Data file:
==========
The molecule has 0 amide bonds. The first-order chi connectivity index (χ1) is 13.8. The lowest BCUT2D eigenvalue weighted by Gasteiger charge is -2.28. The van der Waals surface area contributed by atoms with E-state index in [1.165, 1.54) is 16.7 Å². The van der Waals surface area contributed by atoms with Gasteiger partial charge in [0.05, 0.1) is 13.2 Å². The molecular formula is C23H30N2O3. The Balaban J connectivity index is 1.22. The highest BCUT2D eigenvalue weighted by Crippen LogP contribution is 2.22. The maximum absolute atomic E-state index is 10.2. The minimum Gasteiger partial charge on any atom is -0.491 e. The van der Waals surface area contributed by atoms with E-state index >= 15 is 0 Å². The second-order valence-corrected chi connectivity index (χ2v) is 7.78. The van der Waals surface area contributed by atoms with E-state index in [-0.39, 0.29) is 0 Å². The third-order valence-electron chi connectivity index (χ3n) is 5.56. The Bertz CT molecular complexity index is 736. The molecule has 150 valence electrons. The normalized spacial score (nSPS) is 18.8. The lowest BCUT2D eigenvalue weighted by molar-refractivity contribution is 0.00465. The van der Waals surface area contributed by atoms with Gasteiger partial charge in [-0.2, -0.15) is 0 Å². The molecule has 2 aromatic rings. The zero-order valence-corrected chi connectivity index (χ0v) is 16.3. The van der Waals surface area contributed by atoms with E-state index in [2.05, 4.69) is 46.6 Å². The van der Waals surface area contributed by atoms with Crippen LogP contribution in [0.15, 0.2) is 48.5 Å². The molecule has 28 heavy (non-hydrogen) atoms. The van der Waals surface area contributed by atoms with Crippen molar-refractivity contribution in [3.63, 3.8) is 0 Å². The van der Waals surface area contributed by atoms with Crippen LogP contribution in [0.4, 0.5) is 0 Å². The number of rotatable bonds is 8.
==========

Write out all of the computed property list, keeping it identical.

The molecule has 0 amide bonds. The first-order chi connectivity index (χ1) is 13.8. The lowest BCUT2D eigenvalue weighted by Gasteiger charge is -2.28. The van der Waals surface area contributed by atoms with E-state index in [1.165, 1.54) is 16.7 Å². The van der Waals surface area contributed by atoms with Gasteiger partial charge in [0.05, 0.1) is 13.2 Å². The molecular formula is C23H30N2O3. The Balaban J connectivity index is 1.22. The highest BCUT2D eigenvalue weighted by Crippen LogP contribution is 2.22. The maximum absolute atomic E-state index is 10.2. The minimum Gasteiger partial charge on any atom is -0.491 e. The van der Waals surface area contributed by atoms with E-state index >= 15 is 0 Å². The second-order valence-corrected chi connectivity index (χ2v) is 7.78. The van der Waals surface area contributed by atoms with E-state index in [-0.39, 0.29) is 0 Å². The third-order valence-electron chi connectivity index (χ3n) is 5.56. The Bertz CT molecular complexity index is 736. The molecule has 150 valence electrons. The normalized spacial score (nSPS) is 18.8. The lowest BCUT2D eigenvalue weighted by molar-refractivity contribution is 0.00465. The van der Waals surface area contributed by atoms with Gasteiger partial charge in [-0.2, -0.15) is 0 Å². The molecule has 2 aromatic rings. The zero-order valence-corrected chi connectivity index (χ0v) is 16.3. The van der Waals surface area contributed by atoms with E-state index in [2.05, 4.69) is 46.6 Å². The van der Waals surface area contributed by atoms with Crippen LogP contribution in [0.15, 0.2) is 48.5 Å². The molecule has 28 heavy (non-hydrogen) atoms. The van der Waals surface area contributed by atoms with Crippen molar-refractivity contribution in [3.63, 3.8) is 0 Å². The van der Waals surface area contributed by atoms with Crippen LogP contribution in [0.4, 0.5) is 0 Å². The number of rotatable bonds is 8.